Minneapolis restauranteurs sue mayor over vaccine mandates, claim they are being ‘used as pawns’

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More than a half-dozen restauranteurs in Minneapolis united last week in a joint suit targeting Mayor Jacob Frey over recently instated vaccine mandates.

The city announced on Jan. 12 that any establishment serving food indoors must require patrons to show either proof of receiving the COVID-19 vaccination or proof of a negative test result from the last 72 hours.

The order, which went into effect Wednesday, prompted swift legal action from restaurants who allege the mayor has overstepped his authority, according to a report from Fox News affiliate, KMSP.

The complaint states the emergency resolution “is calculated and purposed to attempt to prod the general public toward vaccination… Minneapolis bars and restaurants are being used as pawns to further Mayor Frey’s agenda of pushing for and convincing the public to get vaccinated. Whether the end being sought is  noble, the scheme is forcing restaurants and bars to lose additional patrons and business that have already been reduced over the past two years and incur new costs and burdens to enforce the requirements.”

The action seeks a declaratory judgment from the Court finding that the emergency resolution issued by Frey on Jan. 14 restricted their rights as restaurant owners by requiring them to verify COVID-19 vaccine or testing status.

Greg Urban, owner of Wild Greg’s Saloon, told KMSP the mandate unfairly targets the hospitality industry.

“Here we are, two years later, going on to the third year, and we are still facing restrictions that target us and only us,” Urban said. “We just don’t think it’s fair.

The restaurants ask the Hennepin County Fourth Judicial Court to find Fey’s emergency vaccine order “null and void.”

Francis Rondoni, one of the attorneys representing the group of restaurant owners, stated, “Jacob Frey does not have the power to do what he did. You cannot just act by edict or fiat, as they say. There’s a legislative process that has to occur and he bypassed that.”

Rondoni insists that his clients are not anti-vaxxers, they simply want to be treated the same as other businesses in the city. On top of that, he notes, there’s the issue of enforcement.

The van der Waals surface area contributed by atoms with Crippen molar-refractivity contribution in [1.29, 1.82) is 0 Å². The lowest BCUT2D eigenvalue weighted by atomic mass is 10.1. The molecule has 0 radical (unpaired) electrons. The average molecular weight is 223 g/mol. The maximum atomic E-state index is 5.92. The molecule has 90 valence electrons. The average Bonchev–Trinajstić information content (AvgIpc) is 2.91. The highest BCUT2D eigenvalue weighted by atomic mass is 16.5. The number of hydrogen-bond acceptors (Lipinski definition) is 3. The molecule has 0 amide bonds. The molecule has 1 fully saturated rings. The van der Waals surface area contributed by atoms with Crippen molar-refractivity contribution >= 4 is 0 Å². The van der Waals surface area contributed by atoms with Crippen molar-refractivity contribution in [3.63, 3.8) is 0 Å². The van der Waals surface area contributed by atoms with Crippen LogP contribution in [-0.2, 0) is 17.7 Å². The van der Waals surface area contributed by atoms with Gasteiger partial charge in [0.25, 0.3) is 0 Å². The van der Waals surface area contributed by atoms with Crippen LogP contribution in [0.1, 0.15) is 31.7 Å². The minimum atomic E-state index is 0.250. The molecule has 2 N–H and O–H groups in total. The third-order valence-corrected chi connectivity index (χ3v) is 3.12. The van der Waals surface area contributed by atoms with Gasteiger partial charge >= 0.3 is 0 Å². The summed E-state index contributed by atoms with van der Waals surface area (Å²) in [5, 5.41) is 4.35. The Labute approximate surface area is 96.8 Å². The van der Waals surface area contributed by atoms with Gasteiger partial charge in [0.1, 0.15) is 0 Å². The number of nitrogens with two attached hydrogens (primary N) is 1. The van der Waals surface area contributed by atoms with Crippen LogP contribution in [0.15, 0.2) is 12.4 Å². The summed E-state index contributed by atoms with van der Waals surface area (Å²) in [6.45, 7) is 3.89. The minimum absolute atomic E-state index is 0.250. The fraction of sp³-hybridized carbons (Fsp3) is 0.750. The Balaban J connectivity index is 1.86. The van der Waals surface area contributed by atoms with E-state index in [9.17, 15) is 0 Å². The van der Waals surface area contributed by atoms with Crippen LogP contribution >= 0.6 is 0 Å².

“To put bar owners in a situation where they are arguing with patrons about whether they can get in or not is also a safety issue,” he said.

In a response to the lawsuit sent to Fox 9, Minneapolis City Attorney Jim Rowader stated, “The varied course of this public health pandemic has shown that an effective response is rooted in a coordinated approach from all sectors of the city. The surge in transmission and infection caused by the Delta and Omicron variants renews this call to action. It is unfortunate that Plaintiffs are not interested in doing their part.”

“We are extremely confident in the Mayor’s authority to enact this regulation,” Rowader continued, stressing that “we are still in an emergency. The City Attorney’s Office will vigorously defend this prudent approach to ensuring public health and safety.”

In a separate response, the Office of Mayor Frey stated, “Mayor Frey’s approach is straightforward: keep our hospitals from being overwhelmed and keep our valuable small businesses open. That is precisely why he moved forward with this temporary and flexible approach in anticipation of the rising case numbers and hospitalizations. Doing nothing in the face of clear public health data was not an option.”

Business owners, however, argue that there is currently no emergency that warrants such a vaccine requirement. Indeed, Minnesota Gov. Tim Walz allowed a statewide peacetime emergency to expire in July 2021.

The complaint against Mayor Frey reads, “COVID-19 has been a pandemic for over nearly [sic] two years, and while certainly tragic in its effects upon society during that time, developments have occurred reducing its emergent nature.”

A hearing is scheduled for Monday.

Melissa Fine


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